is used to calculate and return the natural logarithm (base-e logarithm) of a given positive floating-point number `x`

. The natural logarithm is the logarithm to the base ‘e,’ where ‘e’ is approximately equal to 2.71828.

In mathematical notation, the natural logarithm of `x`

is represented as “ln(x).” It is the inverse of the exponential function, and it helps solve exponential growth and decay problems.

For example:

- If you call
`log(2.0)`

, it will return approximately`0.693147`

because ln(2) is approximately 0.693147. - If you call
`log(10.0)`

, it will return approximately`2.302585`

because ln(10) is approximately 2.302585.

This function is useful in various scientific, engineering, and mathematical computations where the natural logarithm is required to model or analyze data and functions.

Syntax

```
double log(double x)
```

Example

```
// C code to illustrate
// the use of log function
#include <math.h>
#include <stdio.h>
int main()
{
double x, ret;
x = 2.7;
/* finding log(2.7) */
ret = log(x);
printf("log(%lf) = %lf", x, ret);
return (0);
}
```

Output

```
log(2.700000) = 0.993252
```

## 5. double log10(double x)

The C library function `double log10(double x)`

is used to calculate and return the common logarithm (base-10 logarithm) of a given positive floating-point number `x`

. The common logarithm is the logarithm to the base 10.

In mathematical notation, the common logarithm of `x`

is typically written as “log(x)” without a base, which implies the base 10 logarithm.

For example:

- If you call
`log10(100.0)`

, it will return`2.0`

because log(100) with base 10 is 2. - If you call
`log10(1000.0)`

, it will return`3.0`

because log(1000) with base 10 is 3.

This function is useful in various scientific, engineering, and mathematical computations, especially when working with quantities that are naturally expressed in base-10 logarithmic scales, such as orders of magnitude, decibels, or other logarithmic measurements.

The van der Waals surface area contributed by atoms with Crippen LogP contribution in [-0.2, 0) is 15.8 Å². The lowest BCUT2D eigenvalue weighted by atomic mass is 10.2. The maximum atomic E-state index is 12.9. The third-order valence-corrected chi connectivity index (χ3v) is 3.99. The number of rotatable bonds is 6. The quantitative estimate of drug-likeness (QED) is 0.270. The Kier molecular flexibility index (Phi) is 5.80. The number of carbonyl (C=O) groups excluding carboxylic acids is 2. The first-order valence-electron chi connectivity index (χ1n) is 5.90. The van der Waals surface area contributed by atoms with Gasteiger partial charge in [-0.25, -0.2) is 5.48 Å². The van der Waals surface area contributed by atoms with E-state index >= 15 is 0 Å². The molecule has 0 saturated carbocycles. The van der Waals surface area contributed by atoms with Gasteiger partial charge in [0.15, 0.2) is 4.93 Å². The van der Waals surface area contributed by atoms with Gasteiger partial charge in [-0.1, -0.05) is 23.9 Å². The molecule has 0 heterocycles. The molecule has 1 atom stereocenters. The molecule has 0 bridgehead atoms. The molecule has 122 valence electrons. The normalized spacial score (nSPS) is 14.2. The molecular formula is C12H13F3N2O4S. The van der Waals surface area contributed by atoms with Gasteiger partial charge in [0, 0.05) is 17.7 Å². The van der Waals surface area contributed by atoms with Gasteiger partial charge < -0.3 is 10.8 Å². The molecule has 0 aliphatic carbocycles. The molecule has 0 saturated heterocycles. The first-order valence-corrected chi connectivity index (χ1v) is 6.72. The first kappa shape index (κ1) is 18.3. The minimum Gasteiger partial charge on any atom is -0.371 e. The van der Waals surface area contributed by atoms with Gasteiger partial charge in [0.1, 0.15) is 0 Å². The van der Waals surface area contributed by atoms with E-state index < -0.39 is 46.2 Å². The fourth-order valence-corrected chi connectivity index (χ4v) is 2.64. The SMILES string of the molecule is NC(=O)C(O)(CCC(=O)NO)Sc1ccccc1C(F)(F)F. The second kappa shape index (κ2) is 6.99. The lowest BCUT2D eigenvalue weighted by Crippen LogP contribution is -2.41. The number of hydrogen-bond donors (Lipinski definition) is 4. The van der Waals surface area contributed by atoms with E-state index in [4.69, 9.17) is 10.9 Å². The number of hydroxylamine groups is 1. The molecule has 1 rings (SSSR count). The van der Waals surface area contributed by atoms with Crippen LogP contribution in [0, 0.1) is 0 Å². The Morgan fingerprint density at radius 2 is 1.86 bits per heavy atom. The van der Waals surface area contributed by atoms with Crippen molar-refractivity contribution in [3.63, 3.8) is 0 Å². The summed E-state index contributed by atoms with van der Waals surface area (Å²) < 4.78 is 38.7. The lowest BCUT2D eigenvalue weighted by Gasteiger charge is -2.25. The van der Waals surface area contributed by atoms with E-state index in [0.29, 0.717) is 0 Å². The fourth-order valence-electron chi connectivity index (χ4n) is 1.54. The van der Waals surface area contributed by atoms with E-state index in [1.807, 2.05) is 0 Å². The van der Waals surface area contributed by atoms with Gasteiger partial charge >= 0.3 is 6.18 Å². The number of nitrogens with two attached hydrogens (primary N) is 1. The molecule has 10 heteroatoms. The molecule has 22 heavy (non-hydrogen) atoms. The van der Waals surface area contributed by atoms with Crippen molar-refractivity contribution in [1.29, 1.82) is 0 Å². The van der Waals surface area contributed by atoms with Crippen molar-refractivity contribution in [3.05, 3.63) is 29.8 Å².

Syntax

```
double log10(double x);
```

Example

```
// C code to illustrate
// the use of log10 function
#include <math.h>
#include <stdio.h>
int main()
{
double x, ret;
x = 10000;
/* finding value of log1010000 */
ret = log10(x);
printf("log10(%lf) = %lf\n", x, ret);
return (0);
}
```

Output

```
log10(10000.000000) = 4.000000
```

## 6. double fmod(double x, double y)

The C library function `double fmod(double x, double y)`

is used to calculate and return the remainder when a floating-point number `x`

is divided by another floating-point number `y`

. It returns the fractional part of the quotient.

For example:

- If you call
`fmod(10.5, 3.0)`

, it will return`1.5`

because the remainder when 10.5 is divided by 3.0 is 1.5. - If you call
`fmod(8.0, 2.5)`

, it will return`0.5`

because the remainder when 8.0 is divided by 2.5 is 0.5. - If you call
`fmod(7.0, 2.0)`

, it will return`1.0`

because the remainder when 7.0 is divided by 2.0 is 1.0.

This function is particularly useful when you need to perform modulo or remainder operations on floating-point numbers, which can occur in various mathematical and programming scenarios, such as signal processing, physics simulations, and financial calculations.

Syntax

```
double fmod(double x, double y)
```

Example

```
// C code to illustrate
// the use of fmod function
#include <math.h>
#include <stdio.h>
int main()
{
float a, b;
int c;
a = 8.2;
b = 5.7;
c = 3;
printf("Remainder of %f / %d is %lf\n", a, c,
fmod(a, c));
printf("Remainder of %f / %f is %lf\n", a, b,
fmod(a, b));
return (0);
}
```

Output

```
Remainder of 8.200000 / 3 is 2.200000
Remainder of 8.200000 / 5.700000 is 2.500000
```

## 7. double sqrt(double x)

```
// C code to illustrate
// the use of sqrt function
#include <math.h>
#include <stdio.h>
int main()
{
printf("Square root of %lf is %lf\n", 225.0,
sqrt(225.0));
printf("Square root of %lf is %lf\n", 300.0,
sqrt(300.0));
return (0);
}
```

Output

```
Square root of 225.000000 is 15.000000
Square root of 300.000000 is 17.32050
```

## 8. double pow(double x, double y)

The C library function `double pow(double x, double y)`

is used to calculate and return the result of raising a given floating-point number `x`

to the power of another floating-point number `y`

. In other words, it computes the value of `x`

raised to the `y`

power, which is denoted as `x^y`

.

For example:

- If you call
`pow(2.0, 3.0)`

, it will return`8.0`